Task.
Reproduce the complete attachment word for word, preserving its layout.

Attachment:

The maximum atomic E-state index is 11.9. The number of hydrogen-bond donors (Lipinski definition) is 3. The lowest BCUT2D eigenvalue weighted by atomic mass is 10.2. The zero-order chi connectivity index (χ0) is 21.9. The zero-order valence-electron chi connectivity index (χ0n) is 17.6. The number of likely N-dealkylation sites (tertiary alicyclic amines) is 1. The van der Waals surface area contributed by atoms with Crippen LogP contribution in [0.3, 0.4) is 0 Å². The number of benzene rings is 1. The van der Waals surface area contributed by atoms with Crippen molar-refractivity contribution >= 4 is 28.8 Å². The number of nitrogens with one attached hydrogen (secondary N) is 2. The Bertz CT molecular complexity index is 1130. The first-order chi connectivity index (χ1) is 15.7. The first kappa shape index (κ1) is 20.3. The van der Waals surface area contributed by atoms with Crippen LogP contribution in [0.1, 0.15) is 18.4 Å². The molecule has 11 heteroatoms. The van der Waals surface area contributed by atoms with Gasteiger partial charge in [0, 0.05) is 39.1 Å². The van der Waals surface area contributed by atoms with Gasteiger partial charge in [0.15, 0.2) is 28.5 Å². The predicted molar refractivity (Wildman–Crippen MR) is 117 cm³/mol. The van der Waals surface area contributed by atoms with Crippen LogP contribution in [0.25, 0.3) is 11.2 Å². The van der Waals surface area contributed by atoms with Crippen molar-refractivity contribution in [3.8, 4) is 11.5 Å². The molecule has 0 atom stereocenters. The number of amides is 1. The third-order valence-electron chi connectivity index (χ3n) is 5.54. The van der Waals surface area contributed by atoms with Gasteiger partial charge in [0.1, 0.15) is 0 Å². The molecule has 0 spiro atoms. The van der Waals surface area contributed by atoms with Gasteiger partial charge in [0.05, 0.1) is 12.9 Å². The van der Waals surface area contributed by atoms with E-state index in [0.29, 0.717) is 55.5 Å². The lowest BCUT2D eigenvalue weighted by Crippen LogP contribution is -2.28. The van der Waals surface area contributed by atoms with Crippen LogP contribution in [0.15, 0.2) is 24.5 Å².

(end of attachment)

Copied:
The maximum atomic E-state index is 11.9. The number of hydrogen-bond donors (Lipinski definition) is 3. The lowest BCUT2D eigenvalue weighted by atomic mass is 10.2. The zero-order chi connectivity index (χ0) is 21.9. The zero-order valence-electron chi connectivity index (χ0n) is 17.6. The number of likely N-dealkylation sites (tertiary alicyclic amines) is 1. The van der Waals surface area contributed by atoms with Crippen LogP contribution in [0.3, 0.4) is 0 Å². The number of benzene rings is 1. The van der Waals surface area contributed by atoms with Crippen molar-refractivity contribution >= 4 is 28.8 Å². The number of nitrogens with one attached hydrogen (secondary N) is 2. The Bertz CT molecular complexity index is 1130. The first-order chi connectivity index (χ1) is 15.7. The first kappa shape index (κ1) is 20.3. The van der Waals surface area contributed by atoms with Crippen LogP contribution in [0.1, 0.15) is 18.4 Å². The molecule has 11 heteroatoms. The van der Waals surface area contributed by atoms with Gasteiger partial charge in [0, 0.05) is 39.1 Å². The van der Waals surface area contributed by atoms with Gasteiger partial charge in [0.15, 0.2) is 28.5 Å². The predicted molar refractivity (Wildman–Crippen MR) is 117 cm³/mol. The van der Waals surface area contributed by atoms with Crippen LogP contribution in [0.25, 0.3) is 11.2 Å². The van der Waals surface area contributed by atoms with Crippen molar-refractivity contribution in [3.8, 4) is 11.5 Å². The molecule has 0 atom stereocenters. The number of amides is 1. The third-order valence-electron chi connectivity index (χ3n) is 5.54. The van der Waals surface area contributed by atoms with Gasteiger partial charge in [0.1, 0.15) is 0 Å². The molecule has 0 spiro atoms. The van der Waals surface area contributed by atoms with Gasteiger partial charge in [0.05, 0.1) is 12.9 Å². The van der Waals surface area contributed by atoms with E-state index in [0.29, 0.717) is 55.5 Å². The lowest BCUT2D eigenvalue weighted by Crippen LogP contribution is -2.28. The van der Waals surface area contributed by atoms with Crippen LogP contribution in [0.15, 0.2) is 24.5 Å².